And there was fun to be had on the 07 approach to NZNR using what is now officially listed as a 'composite' paved runway 07. It was mown grass and baked clay back then. Cross the shoreline,bunny-hop the power lines, over the fence to touchdown and STICK IT THERE! The slight curvature of the main runway where it crossed 07 made a mean 'ramp' which meant you became airborne again if you hadn't lost enough speed. More than once I hit the top of my straps when someone didn't get it quite right.
Old 'Un is offline  
Old 6th Nov 2006, 04:43
  #25 (permalink)  
Join Date: Apr 2005
Location: NZ
Posts: 81
you gotta watch out for those bugsmashers though

Was Instructing at Ardmore Saturday while runway 03 was in use. Joined overhead, and found that there was an AFS aircraft joining overhead for 21! After a quick vacate to let the disoriented student in the AFS aircraft land, we re-joined for a well-deserved drink at the AFC bar. (non-alcoholic).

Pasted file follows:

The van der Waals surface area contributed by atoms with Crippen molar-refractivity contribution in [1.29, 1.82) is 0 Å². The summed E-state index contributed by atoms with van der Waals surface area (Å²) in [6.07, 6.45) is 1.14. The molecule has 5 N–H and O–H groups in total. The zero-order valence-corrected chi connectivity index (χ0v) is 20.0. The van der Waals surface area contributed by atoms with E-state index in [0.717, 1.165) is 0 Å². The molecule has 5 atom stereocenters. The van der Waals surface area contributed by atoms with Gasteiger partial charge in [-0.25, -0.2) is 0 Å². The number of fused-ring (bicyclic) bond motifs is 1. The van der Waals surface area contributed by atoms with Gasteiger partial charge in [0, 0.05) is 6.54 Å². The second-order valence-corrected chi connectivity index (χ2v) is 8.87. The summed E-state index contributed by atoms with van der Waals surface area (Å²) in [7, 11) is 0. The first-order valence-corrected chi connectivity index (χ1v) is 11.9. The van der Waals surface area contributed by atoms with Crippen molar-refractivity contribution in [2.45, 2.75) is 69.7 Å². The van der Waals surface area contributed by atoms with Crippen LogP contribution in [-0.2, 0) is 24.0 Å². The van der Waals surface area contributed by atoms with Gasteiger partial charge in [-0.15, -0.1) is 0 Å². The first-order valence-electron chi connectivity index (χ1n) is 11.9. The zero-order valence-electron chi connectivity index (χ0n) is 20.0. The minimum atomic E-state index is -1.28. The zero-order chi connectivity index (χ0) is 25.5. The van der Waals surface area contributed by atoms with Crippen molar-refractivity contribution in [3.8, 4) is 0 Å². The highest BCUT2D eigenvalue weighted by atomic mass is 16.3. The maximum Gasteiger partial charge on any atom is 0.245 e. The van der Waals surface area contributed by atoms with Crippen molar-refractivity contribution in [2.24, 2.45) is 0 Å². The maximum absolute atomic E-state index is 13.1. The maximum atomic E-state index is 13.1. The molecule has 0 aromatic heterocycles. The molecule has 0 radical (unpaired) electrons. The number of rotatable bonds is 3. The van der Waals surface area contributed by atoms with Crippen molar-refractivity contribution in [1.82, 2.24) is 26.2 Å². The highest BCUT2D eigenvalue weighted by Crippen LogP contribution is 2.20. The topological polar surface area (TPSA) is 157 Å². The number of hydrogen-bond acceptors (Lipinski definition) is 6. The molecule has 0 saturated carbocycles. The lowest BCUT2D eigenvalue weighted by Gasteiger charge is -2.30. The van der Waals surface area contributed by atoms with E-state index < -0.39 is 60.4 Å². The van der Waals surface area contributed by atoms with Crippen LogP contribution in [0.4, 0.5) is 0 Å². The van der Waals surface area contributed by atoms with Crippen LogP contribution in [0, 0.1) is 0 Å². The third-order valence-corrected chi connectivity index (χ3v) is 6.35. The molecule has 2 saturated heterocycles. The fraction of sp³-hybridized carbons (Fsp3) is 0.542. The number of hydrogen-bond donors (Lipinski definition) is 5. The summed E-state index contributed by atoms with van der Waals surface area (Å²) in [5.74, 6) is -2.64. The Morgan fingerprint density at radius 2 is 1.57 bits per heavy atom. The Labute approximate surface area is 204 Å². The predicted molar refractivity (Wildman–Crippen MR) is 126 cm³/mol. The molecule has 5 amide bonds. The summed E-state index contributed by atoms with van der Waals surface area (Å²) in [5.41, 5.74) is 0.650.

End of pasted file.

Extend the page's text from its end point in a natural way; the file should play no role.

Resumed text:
What time is ECT? is offline  
Old 24th Nov 2006, 02:50
  #26 (permalink)  
Join Date: Dec 2000
Location: Sydney NSW Australia
Posts: 3,048
Now THIS is a crazy approach..... all i can say is Super Cub in Alaska...

short vid
Ultralights is offline  
Old 9th Jan 2008, 23:02
  #27 (permalink)  
Join Date: Sep 2007
Location: Houston
Age: 36
Posts: 7
60k x-wind doing vor/dme 02-ktm is madness(not flight sim right?:P)...i'm planning to work there..
flyer10 is offline  
Old 9th Jan 2008, 23:28
  #28 (permalink)  
Join Date: Oct 2005
Location: Fliegensville, Gold Coast Australia
Posts: 0
Never flew it myself but was fortunate enough to have the Jumpseat several times into Kai Tak.